Today it is not unusual to interact with many different faces and cultures but in 1958 Minnesota that was NOT the case. As one of the first infant Korean adoptees in Minnesota this was groundbreaking. Back in the late 50s there were approximately five adoptees living in the state and the state was not exactly a hotbed of diversity. Today, Minnesota is home to one of the largest number of Korean adoptees in the nation. As a result of such an influx, Korean Culture Camp and like programs were established to enable the children to learn about their heritage.
The adoptions mark an era that would transform how Minnesota would look in the future. As someone once commented to me, "You don't look like it but you sure sound like that movie, Fargo!" And my annual trip to Engebretson's at Christmas usually earns me a few double takes. It has been a learning experience on both ends, I believe.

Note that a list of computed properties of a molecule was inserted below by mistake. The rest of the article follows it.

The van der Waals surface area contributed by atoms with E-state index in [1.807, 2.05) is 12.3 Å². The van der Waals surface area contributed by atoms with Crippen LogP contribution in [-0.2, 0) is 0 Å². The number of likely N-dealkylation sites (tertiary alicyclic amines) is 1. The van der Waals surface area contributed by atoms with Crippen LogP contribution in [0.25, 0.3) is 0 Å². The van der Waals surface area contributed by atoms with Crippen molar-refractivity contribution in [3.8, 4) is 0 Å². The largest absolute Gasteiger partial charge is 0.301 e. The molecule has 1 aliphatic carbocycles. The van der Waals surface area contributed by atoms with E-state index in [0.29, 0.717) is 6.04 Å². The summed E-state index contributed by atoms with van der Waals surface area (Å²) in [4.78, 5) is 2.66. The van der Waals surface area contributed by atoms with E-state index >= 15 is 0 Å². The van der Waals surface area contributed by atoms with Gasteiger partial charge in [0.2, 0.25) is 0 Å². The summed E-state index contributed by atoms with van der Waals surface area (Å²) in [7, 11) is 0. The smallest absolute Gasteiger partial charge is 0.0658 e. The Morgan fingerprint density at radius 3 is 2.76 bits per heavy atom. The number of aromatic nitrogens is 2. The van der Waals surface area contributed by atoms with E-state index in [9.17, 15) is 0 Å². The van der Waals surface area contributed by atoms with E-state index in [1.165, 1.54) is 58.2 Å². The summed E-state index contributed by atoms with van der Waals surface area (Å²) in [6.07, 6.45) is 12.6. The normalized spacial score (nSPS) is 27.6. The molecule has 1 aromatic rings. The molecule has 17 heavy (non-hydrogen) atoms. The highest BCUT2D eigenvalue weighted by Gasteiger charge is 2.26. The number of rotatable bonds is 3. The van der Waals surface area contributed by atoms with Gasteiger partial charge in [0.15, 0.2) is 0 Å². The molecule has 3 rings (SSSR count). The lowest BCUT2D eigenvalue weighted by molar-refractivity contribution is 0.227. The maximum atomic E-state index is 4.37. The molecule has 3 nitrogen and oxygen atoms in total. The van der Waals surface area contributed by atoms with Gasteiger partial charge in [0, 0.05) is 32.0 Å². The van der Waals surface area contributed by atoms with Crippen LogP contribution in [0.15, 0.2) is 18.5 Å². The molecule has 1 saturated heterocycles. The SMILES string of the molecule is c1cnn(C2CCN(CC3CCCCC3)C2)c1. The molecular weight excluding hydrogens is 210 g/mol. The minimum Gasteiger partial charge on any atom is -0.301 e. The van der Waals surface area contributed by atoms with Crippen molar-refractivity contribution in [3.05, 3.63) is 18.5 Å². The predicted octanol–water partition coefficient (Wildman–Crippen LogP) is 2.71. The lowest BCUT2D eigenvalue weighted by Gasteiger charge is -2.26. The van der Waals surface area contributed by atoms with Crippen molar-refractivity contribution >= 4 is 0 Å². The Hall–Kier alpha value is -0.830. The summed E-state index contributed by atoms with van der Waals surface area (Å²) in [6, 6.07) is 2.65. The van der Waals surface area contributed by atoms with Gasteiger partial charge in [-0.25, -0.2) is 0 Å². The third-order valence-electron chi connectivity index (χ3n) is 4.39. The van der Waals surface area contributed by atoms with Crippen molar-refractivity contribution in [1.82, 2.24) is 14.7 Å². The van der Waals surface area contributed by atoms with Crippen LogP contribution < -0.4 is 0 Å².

~Marla Solender, St. Louis Park, MN
Since the 1950s, Minnesotans have welcomed tens of thousands of Korean adoptees to the state. This is far more than any other state in the country. Long before international adoption became widely accepted by the rest of the country, Minnesotans were opening their arms. These children became the first non-native American minorities in many of the small communities across the state. Minnesota became known as a state with people willing to open their arms to the world.
~Keri Nelson, Menasha, WI